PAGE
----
Essay 111

Antibiotics are medications that are prescribed for people with bacterial infections. When you were a child and had an ear infection, your parents probably gave you spoonfuls of the pink medicine (Figure E11.1), and now when you have a sinus infection your doctor prescribes other antibiotics. These infections are easily treated and require fairly little inconvenience besides a trip to the doctor and pharmacy. Unfortunately, the days of easily treatable bacterial infections may soon be over because the bacteria that cause many diseases—including tuberculosis, malaria, ear infections, and gonorrhea—have become resistant to the antibiotics developed to cure them.

Antibiotic resistance arises as a result of natural selection. There is variation within any population of individuals, including within a population of bacterial cells. Some bacteria, even before exposure to the antibiotic, carry genes that enable them to resist it. You can develop a drug-resistant infection by selecting for the resistant bacteria within your own body or by contracting the resistant bacteria from someone else.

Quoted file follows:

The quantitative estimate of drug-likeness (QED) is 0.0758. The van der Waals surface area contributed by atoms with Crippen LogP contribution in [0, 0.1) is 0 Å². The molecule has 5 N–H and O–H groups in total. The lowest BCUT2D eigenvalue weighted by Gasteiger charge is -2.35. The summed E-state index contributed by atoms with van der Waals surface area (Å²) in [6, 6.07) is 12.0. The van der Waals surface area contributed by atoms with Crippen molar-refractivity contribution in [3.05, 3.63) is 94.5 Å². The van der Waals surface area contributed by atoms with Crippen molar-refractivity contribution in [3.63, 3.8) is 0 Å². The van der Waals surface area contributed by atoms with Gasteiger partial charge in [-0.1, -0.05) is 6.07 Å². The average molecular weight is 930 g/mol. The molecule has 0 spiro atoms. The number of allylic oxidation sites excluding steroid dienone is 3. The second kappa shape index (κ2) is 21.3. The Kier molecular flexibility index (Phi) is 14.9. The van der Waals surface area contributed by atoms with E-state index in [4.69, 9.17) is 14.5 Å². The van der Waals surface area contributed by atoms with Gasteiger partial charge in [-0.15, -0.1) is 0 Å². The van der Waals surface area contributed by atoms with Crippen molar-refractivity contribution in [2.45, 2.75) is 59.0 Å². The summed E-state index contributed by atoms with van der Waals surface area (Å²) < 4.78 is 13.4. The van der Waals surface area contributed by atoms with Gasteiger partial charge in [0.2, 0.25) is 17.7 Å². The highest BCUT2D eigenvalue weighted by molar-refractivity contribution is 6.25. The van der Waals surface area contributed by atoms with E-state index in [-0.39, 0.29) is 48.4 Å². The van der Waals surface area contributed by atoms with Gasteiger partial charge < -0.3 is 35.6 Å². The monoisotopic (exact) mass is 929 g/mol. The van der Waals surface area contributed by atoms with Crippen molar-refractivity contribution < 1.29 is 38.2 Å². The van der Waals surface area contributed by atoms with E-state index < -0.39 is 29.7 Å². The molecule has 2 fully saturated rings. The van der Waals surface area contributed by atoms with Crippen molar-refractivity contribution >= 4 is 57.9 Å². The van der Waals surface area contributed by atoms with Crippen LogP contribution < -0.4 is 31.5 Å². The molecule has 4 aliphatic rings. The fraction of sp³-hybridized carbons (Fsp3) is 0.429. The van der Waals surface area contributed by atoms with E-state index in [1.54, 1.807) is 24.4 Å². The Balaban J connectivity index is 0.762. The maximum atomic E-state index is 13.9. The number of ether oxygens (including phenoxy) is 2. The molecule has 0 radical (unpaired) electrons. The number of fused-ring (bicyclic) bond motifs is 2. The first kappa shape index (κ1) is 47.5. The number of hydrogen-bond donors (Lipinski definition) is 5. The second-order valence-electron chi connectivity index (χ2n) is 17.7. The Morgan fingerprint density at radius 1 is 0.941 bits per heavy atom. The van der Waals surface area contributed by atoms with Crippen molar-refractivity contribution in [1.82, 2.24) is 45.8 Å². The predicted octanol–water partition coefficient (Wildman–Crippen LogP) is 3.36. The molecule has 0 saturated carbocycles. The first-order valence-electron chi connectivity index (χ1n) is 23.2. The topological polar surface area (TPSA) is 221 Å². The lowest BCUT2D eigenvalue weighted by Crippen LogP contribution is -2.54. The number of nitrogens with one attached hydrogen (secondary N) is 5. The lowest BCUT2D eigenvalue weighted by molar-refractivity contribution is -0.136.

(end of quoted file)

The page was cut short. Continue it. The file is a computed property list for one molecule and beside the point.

Tetracycline is an antibiotic used to kill the bacteria that cause acne. It works to prevent translation, the production of proteins, in prokaryotes. Since the workbenches of translation, the ribosomes, differ structurally in prokaryotes and eukaryotes, this antibiotic—like all effective antibiotics—selectively kills bacterial cells and not eukaryotic host cells. One bacterial cell in a population of millions may have a different DNA sequence in the region of DNA that encodes for a protein involved in translation. If this protein enables the bacterial cell to withstand tetracycline treatment, it will survive and pass on the resistant sequence to its offspring. In this manner, those bacteria that are not killed are selected for, and resistant infections develop.

The problem of resistance in bacteria seems to have originated from medical and agricultural overuse of antibiotics. Some patients ask their doctors to give them antibiotics for a cold, cough, or the flu—all of which are caused by viruses. For example, tetracycline would not be

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